A BIT of a laugh, ditch the black and bring on the latest whiz-bang technology: funerals are changing.
From live-streaming funerals to drones dispersing ashes, Australians are changing the way they farewell their loved ones.
A new report from The Australian Seniors Series found that two-thirds of seniors would prefer funerals to focus on being good humoured and less serious, and would prefer more modern and less traditional funerals.
More than half believe technology should be more commonly used, and would prefer guests not wear black.
Slide shows and farewell or tribute videos are fairly common; and some funerals are live-streamed or filmed for those who can't attend.
"A lot of people are now Skyping in or doing live videos for people who can't be there," one funeral director noted. "So there'll be guests who are actually holding up iPads to record and stream what's happening."
On the downside, the Cost of Death Report showed that over-50s believe funerals are getting more expensive every year.
Australians spent an average of $9403 on burials and $5591 on cremations in the past 12 months. This represents a 6 per cent annual increase since 2014 - which exceeds the 1.6 per cent annual increase in the cost of living over the same period.
Some families have paid close to $20,000 to farewell loved ones.
The report found that costs varied widely across states and territories, and more so depending on whether the area is metropolitan or regional.
Those from metropolitan NSW pay twice the amount for average burial fees ($16,243) compared to those in regional NSW ($7933). In Victoria the figures are $9587 (metro) and $8148 (regional).
Cremation fees are most expensive in some of the least populated areas, with average costs in the Northern Territory, Western Australia and the ACT higher in comparison to all other states ($5000, $7689 and $4926 respectively).
You can estimate how much a funeral could cost you with the Australian Seniors Insurance Funeral Calculator HERE.
Funeral directors say a number of factors are driving costs, including the cost of a burial plot, staff and suppliers.
"One of the large increases has been press notices," one NSW funeral director said.
"Where five-six years ago a press notice in our local paper was about $70 or $80, they're now $260. Metropolitan papers are around $600."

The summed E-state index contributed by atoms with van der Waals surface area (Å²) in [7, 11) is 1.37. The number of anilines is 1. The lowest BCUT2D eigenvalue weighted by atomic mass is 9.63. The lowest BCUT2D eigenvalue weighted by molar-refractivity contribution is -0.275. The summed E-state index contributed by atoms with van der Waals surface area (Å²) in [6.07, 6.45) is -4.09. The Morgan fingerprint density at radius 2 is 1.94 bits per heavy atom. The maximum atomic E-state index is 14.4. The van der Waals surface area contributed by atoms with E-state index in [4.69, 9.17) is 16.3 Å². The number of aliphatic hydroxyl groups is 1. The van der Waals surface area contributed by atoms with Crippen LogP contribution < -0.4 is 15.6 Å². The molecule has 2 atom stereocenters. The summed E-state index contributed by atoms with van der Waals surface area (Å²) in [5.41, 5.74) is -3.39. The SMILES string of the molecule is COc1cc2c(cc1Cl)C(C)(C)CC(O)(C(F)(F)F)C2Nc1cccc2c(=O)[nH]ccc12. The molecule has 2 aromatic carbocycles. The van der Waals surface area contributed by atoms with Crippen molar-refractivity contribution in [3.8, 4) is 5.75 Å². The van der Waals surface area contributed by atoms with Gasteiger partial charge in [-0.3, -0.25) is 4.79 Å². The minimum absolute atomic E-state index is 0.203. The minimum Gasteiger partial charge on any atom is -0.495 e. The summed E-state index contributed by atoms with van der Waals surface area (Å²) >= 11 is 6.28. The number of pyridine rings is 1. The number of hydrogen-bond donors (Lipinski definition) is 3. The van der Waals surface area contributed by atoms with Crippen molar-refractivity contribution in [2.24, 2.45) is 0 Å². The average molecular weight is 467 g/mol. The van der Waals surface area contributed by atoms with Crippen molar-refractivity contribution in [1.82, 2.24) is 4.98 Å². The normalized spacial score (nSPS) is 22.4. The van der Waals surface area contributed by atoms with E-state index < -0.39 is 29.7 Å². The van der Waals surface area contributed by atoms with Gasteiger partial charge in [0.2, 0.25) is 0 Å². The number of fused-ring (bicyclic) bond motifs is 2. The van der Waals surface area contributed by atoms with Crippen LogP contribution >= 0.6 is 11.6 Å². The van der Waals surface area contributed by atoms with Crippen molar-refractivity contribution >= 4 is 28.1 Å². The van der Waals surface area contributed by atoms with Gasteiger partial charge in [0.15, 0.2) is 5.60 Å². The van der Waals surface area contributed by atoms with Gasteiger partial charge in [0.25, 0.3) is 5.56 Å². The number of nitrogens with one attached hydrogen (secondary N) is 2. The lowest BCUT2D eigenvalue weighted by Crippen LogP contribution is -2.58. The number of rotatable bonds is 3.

Some also pointed to specific regulations, as well as the landscape of the industry with larger providers "controlling the market".
Not surprisingly, the report found that more than 90 per cent of people would generally look to spend less on funerals or would opt for a simpler funeral.
There is also a shift towards environmentally conscious funerals. One in five people said they would opt for a green funeral and one in 10 would like a biodegradable urn.
Funeral directors pointed to people bucking tradition by choosing coffins made of cardboard or bamboo, or simply using a shroud.
Importantly, the report stresses the need for people to take the time to discuss their funeral wishes with their loved ones. It's no good once you're gone!
Jessie Williams, chief executive of the GroundSwell Project, an Australian not-for-profit organisation that aims to create social change around death and dying, stressed the importance of discussing death with close relatives.
"Australians on average will organise two funerals in their lifetime, so we advise thinking about arranging a funeral just as you would any other major event," she said.
"Where would you like it to be? What instructions would you give to those attending?
"We hear many stories of people having to arrange a funeral at a time of great stress and disagreements with siblings are not uncommon if wishes have not been made clear.
"Having a chat with friends or family about the kind of funeral you want is often the easiest way to broach the subject of death - even a joke about what kind of funeral song you want (or don't want!) will work for most people."
Weird and wonderful
The report notes some of the more unusual funeral experiences, including having those attending a funeral draw on the coffin about something that represented the person being buried.
A South Australian woman said the family sat with their mother in the chapel for half an hour saying goodbye and then went to the beach for fish and chips to honour a promise.
What about having motorbikes painted on a coffin, which travelled to the cemetery in the sidecar of a motorbike for a final look around town?
So what do funeral directors see as emerging trends?
How about "celebrity celebrants" who can charge thousands to officiate at a ceremony? "It doesn't guarantee the content's any better," one director reflected.
Another spoke about drones possibly scattering ashes.
Aquamation, or water cremation, could also become a trend.
"Rather than using fire in a crematorium and putting the fumes into the air, a body is placed into a cylinder and it's filled with water," a funeral director explained.
"The water is brought to 90 degrees in temperature and potassium is added to the water to alkalise it and then the water is released into the environment."
So there you have it. It's your funeral: plan it, let everyone know about it.
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